8. I particularly liked your idea of connecting to the country through various means, but what I should appreciate you for is the fact that the role of local tour guides could make a huge difference.

    The context, as you’ve mentioned, is very important. Without it, you could see things with your eyes and take some photos without knowing what’s what.

    In my country, it’s the same and even more essential as fewer people speak English in Iran, specially in rural areas. Indians study in English at school, but Iranians have to go to language schools themselves to learn proper English to be able to properly communicate.

    Rahman Mehraby
    Destination Iran Travel & Tours
    Iran Travel Blog recently posted..Goal Setting for Iran Tourism Services in 2011

  9. Hi Gillian!
    Very well advised, this is something I often advise people who ask me for opinion. However, most visitors go to India with Taj Mahal in mind and that might be why its tempting to start from Delhi. I’d advise starting from Mumbai, but who knows I might be biased… being from there. ;-)
    Priyank recently posted..My first ride in the Moscow Metro

  10. Great advice. I’ve definitely got India on my list of places to go… and think that it will be one of two places that will really challenge me as a traveler. The other is Asia. The cultures are so vastly different from anything I’ve experienced it will be a shock to the system, I imagine. I, for one, can’t wait to get there… thanks for making me more India thirsty! eeee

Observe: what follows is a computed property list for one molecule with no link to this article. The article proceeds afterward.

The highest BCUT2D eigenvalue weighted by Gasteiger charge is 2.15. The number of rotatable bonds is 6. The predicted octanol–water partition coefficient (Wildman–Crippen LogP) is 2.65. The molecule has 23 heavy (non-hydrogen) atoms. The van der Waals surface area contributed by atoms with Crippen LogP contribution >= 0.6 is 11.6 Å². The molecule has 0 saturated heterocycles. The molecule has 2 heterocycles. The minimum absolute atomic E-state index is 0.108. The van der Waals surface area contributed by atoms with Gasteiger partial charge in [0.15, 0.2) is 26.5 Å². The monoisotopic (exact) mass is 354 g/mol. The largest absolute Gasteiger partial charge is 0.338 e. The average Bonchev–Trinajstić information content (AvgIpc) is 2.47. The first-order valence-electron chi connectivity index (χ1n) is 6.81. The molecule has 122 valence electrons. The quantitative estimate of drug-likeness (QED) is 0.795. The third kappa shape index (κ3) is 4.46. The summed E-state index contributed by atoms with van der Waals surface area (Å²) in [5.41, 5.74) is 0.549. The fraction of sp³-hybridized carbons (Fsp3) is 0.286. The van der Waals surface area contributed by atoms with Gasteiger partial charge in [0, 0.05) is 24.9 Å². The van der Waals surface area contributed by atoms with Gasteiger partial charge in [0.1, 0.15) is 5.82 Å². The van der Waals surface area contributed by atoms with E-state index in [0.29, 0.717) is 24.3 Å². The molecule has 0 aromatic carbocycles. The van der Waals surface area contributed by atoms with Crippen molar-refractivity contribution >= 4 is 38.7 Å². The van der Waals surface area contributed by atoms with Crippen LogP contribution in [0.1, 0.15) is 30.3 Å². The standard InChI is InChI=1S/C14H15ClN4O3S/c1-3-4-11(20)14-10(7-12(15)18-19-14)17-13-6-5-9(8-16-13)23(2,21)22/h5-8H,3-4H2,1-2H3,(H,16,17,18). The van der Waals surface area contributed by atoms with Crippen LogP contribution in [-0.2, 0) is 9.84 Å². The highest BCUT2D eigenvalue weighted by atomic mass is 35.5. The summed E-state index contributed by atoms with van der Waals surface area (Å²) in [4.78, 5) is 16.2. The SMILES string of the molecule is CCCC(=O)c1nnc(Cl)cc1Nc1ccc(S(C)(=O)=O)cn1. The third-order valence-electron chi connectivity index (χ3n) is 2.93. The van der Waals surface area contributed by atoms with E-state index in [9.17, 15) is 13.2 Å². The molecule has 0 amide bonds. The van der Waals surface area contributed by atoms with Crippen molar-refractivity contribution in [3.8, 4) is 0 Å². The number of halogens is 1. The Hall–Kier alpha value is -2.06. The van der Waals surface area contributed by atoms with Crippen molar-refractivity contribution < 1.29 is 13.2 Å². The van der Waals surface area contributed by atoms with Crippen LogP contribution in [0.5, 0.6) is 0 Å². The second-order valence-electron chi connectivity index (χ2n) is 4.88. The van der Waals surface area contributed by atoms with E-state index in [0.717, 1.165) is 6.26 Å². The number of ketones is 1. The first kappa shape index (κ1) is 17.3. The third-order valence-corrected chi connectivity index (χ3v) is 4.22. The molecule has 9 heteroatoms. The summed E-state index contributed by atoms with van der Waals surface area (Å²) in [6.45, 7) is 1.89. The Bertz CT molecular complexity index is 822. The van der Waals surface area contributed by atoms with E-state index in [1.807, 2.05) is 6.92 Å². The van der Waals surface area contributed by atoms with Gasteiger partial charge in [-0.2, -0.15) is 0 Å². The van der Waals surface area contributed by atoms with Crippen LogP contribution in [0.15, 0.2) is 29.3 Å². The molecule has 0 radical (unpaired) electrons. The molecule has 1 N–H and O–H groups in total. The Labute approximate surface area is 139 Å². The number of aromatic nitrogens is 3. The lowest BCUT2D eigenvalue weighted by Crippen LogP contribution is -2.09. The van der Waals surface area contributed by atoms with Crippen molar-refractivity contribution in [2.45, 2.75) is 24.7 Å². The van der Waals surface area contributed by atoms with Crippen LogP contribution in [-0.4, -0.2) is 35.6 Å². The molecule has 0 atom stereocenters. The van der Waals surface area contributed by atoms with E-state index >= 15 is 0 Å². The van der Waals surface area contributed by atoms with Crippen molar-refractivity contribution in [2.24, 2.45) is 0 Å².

Jenny recently posted..The Secret to Happiness

  11. She really hasn’t been calling me, but I still find her fascinating. This seems like great advice, especially about starting in the south. I haven’t been there and honestly will admit that it is a bit intimidating to me, so that struck a chord. Much like I think starting Europe in the UK or Ireland is a great way to get introduced to that continent.
    Scott recently posted..Why I Love New Years Eve

  12. Hey Gillian!
    I’m in the process of deciding where I will be moving abroad to again in a little less than a year and India is one of my choices. I love places off the beaten path and with a culture entirely different than my own.

    However, you may find this entertaining, I’ve had a few people tell me that India is actually an Acronym for = Ill Never Do It Again haha. :-P